With thousands falling ill daily, sex-trafficking promoter Tony Ortega viewed COVID-19 as an opportunity to stir up hate against religion.
He first intentionally misrepresented a bulletin issued to all Scientologists.
The bulletin, issued on March 13, announced that the Church’s policy in responding to COVID-19 would be one of extensive prevention, with all possible measures taken. This included cancelling gatherings and events, producing and disseminating informational booklets on how to stay well, utilizing aggressive antiviral decontaminants and implementing a stringent system of medical checks and isolation—all actions taken by March 13.
In an effort to continue his propaganda and harassment campaign against Scientologists, Ortega attempted to exploit COVID-19 to discriminate against the Church, promoting to tabloid media that, despite all evidence to the contrary, the Church thought the coronavirus did not exist.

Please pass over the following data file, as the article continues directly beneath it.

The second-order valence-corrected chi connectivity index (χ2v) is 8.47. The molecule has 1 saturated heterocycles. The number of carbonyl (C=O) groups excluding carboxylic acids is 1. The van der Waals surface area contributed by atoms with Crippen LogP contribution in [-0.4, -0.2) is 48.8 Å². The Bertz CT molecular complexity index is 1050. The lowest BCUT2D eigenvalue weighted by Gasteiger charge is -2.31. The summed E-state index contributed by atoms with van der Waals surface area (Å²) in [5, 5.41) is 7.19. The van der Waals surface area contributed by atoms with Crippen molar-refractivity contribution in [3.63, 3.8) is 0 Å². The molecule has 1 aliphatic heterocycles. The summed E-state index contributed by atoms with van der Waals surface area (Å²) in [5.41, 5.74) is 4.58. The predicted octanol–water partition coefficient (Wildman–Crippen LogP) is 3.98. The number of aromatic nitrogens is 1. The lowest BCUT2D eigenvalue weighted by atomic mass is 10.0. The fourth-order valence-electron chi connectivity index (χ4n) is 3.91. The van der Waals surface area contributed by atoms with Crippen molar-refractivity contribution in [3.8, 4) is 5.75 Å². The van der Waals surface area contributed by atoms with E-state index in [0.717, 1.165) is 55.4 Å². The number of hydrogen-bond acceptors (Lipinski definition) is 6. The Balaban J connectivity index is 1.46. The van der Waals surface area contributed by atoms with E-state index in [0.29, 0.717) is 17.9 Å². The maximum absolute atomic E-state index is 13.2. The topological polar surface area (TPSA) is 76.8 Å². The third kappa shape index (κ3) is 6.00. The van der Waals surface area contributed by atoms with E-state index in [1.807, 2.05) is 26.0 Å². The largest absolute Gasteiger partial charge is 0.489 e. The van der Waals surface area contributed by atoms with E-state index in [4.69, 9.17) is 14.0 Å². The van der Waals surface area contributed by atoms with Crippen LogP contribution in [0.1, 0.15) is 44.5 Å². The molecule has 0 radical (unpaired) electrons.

While millions turn to their faith to find solace in the midst of this global pandemic, Ortega next posted a blog which described the Bible as “awfully silly,” referring to the book of Christian scripture as “the damn thing.” Ortega’s anti-Christian content echoes that of his wife, UN employee Arielle Silverstein, who runs her own online antireligious campaign.
“The people I work for were smart enough to start Backpage,” Ortega boasted, referring to his former bosses, Michael Lacey and Jim Larkin, both under federal indictment for facilitation of sex trafficking.
Ortega, an unemployed blogger, is best known for his promotion of Backpage.com, which had become the largest online sex trafficking site in the world before its seizure by federal law enforcement agencies in April 2018. Minors trafficked on the site include a teenager who describes being gangraped, choked and forced to perform sexual acts at gunpoint. Another was stabbed to death and another murdered in 2017, with her corpse burned.
“The people I work for were smart enough to start Backpage,” Ortega boasted, referring to his former bosses, Michael Lacey and Jim Larkin, both under federal indictment for facilitation of sex trafficking. In attacking CNN for seeking to bring greater awareness to the tragedy of child sex trafficking, Ortega described the channel’s coverage as creating “the current panic about a nonexistent epidemic of sexual slavery.”
With Lacey and Larkin set to stand trial this August, many have asked why Ortega has not been charged as a coconspirator.